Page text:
Michael drives Amanda to an isolated cabin in the lap of mountains surrounded by forest, totally cut off from any civilization. She’s a little taken aback by the several animal trophies that’ve been hung up on the wall, with an entire room dedicated to the valor of killing wild animals. However, Amanda gets shocked when she suddenly finds a decrepit and cryptic old woman named Edna, who lives with Michael in the cabin. Michael and Amanda have a great first day, but she’s woken up by the nightmare of being assaulted during her homeless phase. The following day, Amanda is warned by Edna to leave, but she dismisses her as a mad old crone. But duty calls, and she says she needs to go home to Nora. Begrudgingly, Michael agrees to take her to the airport the next day, but moments later, Amanda collapses. The next morning, she wakes up with a throbbing head and pleads to be taken to the airport, but Michael insists that she needs to rest. He promises to bring her chicken soup, and in the kitchen, he crushes a pill into her food and, despite her requests to go home, force-feeds her the spiked food, making her pass out again.
Amanda wakes up and hobbles through the corridors until she spots Liz and passes out yet again, which Michael terms hallucination. She begs to be given her phone, and in response, he shuts the door in her face. With Kemi and Nora trying to reach her frantically back in Nigeria, Amanda wakes up in a daze to find Edna, who tries to help her escape, and she’s suddenly met with Liz, who’s actually a detective. Liz says that Michael is a sick man who has a penchant for inviting Nigerian women and killing them until the man himself walks in and attacks Liz. While scuffling, Liz runs into a room full of newspaper clippings of all the missing Nigerian women and their suitcases, and Michael chases in there after her and shoots her in the back. Amanda finds Michael’s trophy room of all the Nigerian women he has killed and spots her trolley bag along with her passport and phone. She grabs the two items and runs. He pursues Amanda, but the Nigerian woman is shielded by Edna, who finally refuses to join him in participating in his evil deeds any longer, so he shoots her too. Michael chases Amanda through the forest, screaming after her until she trips and falls. The thing she tripped over was a human limb, and the wilderness seemed littered with several more such human remains. Michael finally catches up to her, but Liz intervenes, letting Amanda escape yet again. He overpowers her and punches her before possibly smashing her face with a log. The psychopath returns to his home and does a line of cocaine before resuming his hunt, but by now, Amanda has wizened up, and she stabs him with a syringe, possibly loaded with the same stuff he used to keep the women unconscious. Michael starts choking her, but the drugs kick in, and he passes out, leaving Amanda gasping for air as police sirens can be heard in the background.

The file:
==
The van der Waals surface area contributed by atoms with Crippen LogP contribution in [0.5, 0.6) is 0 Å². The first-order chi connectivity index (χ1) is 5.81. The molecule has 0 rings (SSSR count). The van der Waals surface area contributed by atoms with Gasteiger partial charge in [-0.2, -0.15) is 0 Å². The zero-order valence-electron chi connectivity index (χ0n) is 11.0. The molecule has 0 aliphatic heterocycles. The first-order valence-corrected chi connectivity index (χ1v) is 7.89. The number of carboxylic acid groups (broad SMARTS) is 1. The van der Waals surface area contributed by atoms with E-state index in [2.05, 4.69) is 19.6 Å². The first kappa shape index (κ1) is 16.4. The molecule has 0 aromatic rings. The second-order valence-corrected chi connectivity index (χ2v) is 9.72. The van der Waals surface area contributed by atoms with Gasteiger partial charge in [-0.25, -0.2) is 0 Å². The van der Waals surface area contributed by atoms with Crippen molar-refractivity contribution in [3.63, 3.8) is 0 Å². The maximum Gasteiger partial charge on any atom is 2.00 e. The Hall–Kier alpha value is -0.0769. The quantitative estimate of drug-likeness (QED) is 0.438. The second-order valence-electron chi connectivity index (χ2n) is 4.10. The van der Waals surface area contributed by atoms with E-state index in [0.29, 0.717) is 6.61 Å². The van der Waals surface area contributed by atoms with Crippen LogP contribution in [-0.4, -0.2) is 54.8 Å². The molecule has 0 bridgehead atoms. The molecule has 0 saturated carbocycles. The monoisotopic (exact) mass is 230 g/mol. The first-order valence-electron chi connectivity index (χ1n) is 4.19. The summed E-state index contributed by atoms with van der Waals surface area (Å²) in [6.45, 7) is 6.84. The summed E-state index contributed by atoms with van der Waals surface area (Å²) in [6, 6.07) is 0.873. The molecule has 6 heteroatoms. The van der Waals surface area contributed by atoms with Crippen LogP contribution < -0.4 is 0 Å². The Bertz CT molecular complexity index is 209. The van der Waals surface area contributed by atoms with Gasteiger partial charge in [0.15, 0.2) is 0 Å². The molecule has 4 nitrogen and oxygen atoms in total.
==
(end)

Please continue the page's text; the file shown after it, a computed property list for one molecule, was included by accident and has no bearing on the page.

The next morning, a detective informs Amanda that Michael is a mentally sick person who has murdered at least 15 women, with his targets being mostly Nigerian women. He escaped from an orphanage at 16 to avoid therapy, and he has no money or any company, and the two workers who had claimed he was a tour company owner were pawns Michael had hired. The cabin itself belonged to his first victim, and Natasha, whom Amanda met on the first day, grew up with him in the orphanage, where everyone referred to each other as ‘cousins.’ Shaken to her core, Amanda calls home and asks Kemi to keep her excitement on hold for a while, telling Nora that she loves her enormously. Back in Nigeria, Muna can’t control her excitement over Muna’s upcoming wedding, so when Amanda finally comes back to her family with Nora in tow, her grandmother immediately hugs the kid as Amanda sits down in front of her father. The scene fades to black as the whole family comes together, and there’s no repentance or punishment the father faces for having kicked her daughter to the curb.
‘Here Love Lies’ Ending Explained – What Does Amanda Learn About Michael?
What starts as a sappy love story with the protagonist having a sad backstory spirals into a cautionary tale for women venturing into the world of online dating, but the audience has to sit through one and a half hours of nauseating cringe to get to the action. The action in question is equally bad, with the actors dropping dead worse than the ragdoll physics in ’90s video games. The movie spends way too much time trying to establish Michael as the prince charming and Amanda as the woman looking for love in a cruel world to later exhibit him as a serial killer, but by then, most viewers have already lost their interest. Amanda learns through detective Liz that Michael is a psychopath who murders Nigerian women while his helper Edna tries to help her flee, but they’re both too late. Think of Jordan Peele’s “Get Out,” where the young man warns Daniel Kaluuya’s character to “get out,” but only with bad acting. Besides, why do movies always employ haggard-looking lunatics to warn potential victims about the dangers that await them? The victim starts suspecting their well-wisher more than the actual criminal.
Amanda realized things weren’t looking good when Michael force-fed the food that always knocked her out moments later, so she feigned sleeping when he tried it the last time, but it was only thanks to Liz that she came to learn the truth behind Michael’s affection. The psychopath who murdered Nigerian women and kept their trolleys and personal belongings as trophies killed Liz and Edna to get to Amanda, but she stabbed him with a syringe, which made him pass out. Thanks to the Nigerian embassy’s assistance, Amanda managed to reach her country, and she decided to forgive her family for all the pain they caused her. In the end, the movie closes on the note that you should forgive your family no matter how malevolent and selfish they may be, but it doesn’t say one word that people should do at least a background check before deciding to fall in love with a creepy guy.
“Here Live Lies” is a 2023 romance thriller film directed by Tope Oshin.